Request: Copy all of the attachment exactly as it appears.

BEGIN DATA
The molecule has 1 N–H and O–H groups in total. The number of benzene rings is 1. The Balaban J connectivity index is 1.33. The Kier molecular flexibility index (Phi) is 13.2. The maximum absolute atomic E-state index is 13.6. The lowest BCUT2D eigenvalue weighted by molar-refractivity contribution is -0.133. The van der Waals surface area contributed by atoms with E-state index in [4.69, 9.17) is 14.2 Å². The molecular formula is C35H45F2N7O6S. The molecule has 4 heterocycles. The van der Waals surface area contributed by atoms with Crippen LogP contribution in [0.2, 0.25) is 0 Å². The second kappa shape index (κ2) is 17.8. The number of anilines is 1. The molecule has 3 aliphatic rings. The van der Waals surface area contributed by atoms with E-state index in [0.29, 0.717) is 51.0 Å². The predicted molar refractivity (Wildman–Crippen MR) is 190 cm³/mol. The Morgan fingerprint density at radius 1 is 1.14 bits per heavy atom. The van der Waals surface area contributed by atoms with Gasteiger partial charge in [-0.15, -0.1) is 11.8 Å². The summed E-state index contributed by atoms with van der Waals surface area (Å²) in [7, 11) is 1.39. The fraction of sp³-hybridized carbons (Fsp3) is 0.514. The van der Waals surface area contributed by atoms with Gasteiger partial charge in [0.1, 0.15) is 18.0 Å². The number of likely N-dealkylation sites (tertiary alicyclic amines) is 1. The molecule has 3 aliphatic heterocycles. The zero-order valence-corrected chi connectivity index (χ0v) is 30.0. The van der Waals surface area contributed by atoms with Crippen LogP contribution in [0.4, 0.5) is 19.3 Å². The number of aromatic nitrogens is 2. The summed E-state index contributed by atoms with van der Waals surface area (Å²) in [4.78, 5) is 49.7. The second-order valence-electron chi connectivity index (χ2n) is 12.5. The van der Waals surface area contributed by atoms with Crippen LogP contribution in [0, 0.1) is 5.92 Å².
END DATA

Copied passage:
The molecule has 1 N–H and O–H groups in total. The number of benzene rings is 1. The Balaban J connectivity index is 1.33. The Kier molecular flexibility index (Phi) is 13.2. The maximum absolute atomic E-state index is 13.6. The lowest BCUT2D eigenvalue weighted by molar-refractivity contribution is -0.133. The van der Waals surface area contributed by atoms with E-state index in [4.69, 9.17) is 14.2 Å². The molecular formula is C35H45F2N7O6S. The molecule has 4 heterocycles. The van der Waals surface area contributed by atoms with Crippen LogP contribution in [0.2, 0.25) is 0 Å². The second kappa shape index (κ2) is 17.8. The number of anilines is 1. The molecule has 3 aliphatic rings. The van der Waals surface area contributed by atoms with E-state index in [0.29, 0.717) is 51.0 Å². The predicted molar refractivity (Wildman–Crippen MR) is 190 cm³/mol. The Morgan fingerprint density at radius 1 is 1.14 bits per heavy atom. The van der Waals surface area contributed by atoms with Gasteiger partial charge in [-0.15, -0.1) is 11.8 Å². The summed E-state index contributed by atoms with van der Waals surface area (Å²) in [7, 11) is 1.39. The fraction of sp³-hybridized carbons (Fsp3) is 0.514. The van der Waals surface area contributed by atoms with Gasteiger partial charge in [0.1, 0.15) is 18.0 Å². The number of likely N-dealkylation sites (tertiary alicyclic amines) is 1. The molecule has 3 aliphatic heterocycles. The zero-order valence-corrected chi connectivity index (χ0v) is 30.0. The van der Waals surface area contributed by atoms with Crippen LogP contribution in [0.4, 0.5) is 19.3 Å². The number of aromatic nitrogens is 2. The summed E-state index contributed by atoms with van der Waals surface area (Å²) in [4.78, 5) is 49.7. The second-order valence-electron chi connectivity index (χ2n) is 12.5. The van der Waals surface area contributed by atoms with Crippen LogP contribution in [0, 0.1) is 5.92 Å².